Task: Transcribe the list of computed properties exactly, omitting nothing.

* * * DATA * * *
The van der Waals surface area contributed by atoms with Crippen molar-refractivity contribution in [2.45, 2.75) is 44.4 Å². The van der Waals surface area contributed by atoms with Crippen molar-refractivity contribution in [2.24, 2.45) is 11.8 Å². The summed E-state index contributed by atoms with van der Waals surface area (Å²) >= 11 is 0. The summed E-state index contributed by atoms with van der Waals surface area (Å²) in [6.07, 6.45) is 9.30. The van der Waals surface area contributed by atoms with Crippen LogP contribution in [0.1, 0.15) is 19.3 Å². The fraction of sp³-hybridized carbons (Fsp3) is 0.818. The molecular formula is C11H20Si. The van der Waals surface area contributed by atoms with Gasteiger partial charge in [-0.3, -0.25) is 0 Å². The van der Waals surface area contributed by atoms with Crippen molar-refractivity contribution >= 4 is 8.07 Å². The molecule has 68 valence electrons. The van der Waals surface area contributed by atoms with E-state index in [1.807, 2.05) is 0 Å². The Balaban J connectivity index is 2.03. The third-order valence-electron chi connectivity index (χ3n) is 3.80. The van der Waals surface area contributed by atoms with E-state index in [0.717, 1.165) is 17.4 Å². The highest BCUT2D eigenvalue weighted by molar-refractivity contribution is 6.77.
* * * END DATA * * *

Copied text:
The van der Waals surface area contributed by atoms with Crippen molar-refractivity contribution in [2.45, 2.75) is 44.4 Å². The van der Waals surface area contributed by atoms with Crippen molar-refractivity contribution in [2.24, 2.45) is 11.8 Å². The summed E-state index contributed by atoms with van der Waals surface area (Å²) >= 11 is 0. The summed E-state index contributed by atoms with van der Waals surface area (Å²) in [6.07, 6.45) is 9.30. The van der Waals surface area contributed by atoms with Crippen LogP contribution in [0.1, 0.15) is 19.3 Å². The fraction of sp³-hybridized carbons (Fsp3) is 0.818. The molecular formula is C11H20Si. The van der Waals surface area contributed by atoms with Gasteiger partial charge in [-0.3, -0.25) is 0 Å². The van der Waals surface area contributed by atoms with Crippen molar-refractivity contribution >= 4 is 8.07 Å². The molecule has 68 valence electrons. The van der Waals surface area contributed by atoms with E-state index in [1.807, 2.05) is 0 Å². The Balaban J connectivity index is 2.03. The third-order valence-electron chi connectivity index (χ3n) is 3.80. The van der Waals surface area contributed by atoms with E-state index in [0.717, 1.165) is 17.4 Å². The highest BCUT2D eigenvalue weighted by molar-refractivity contribution is 6.77.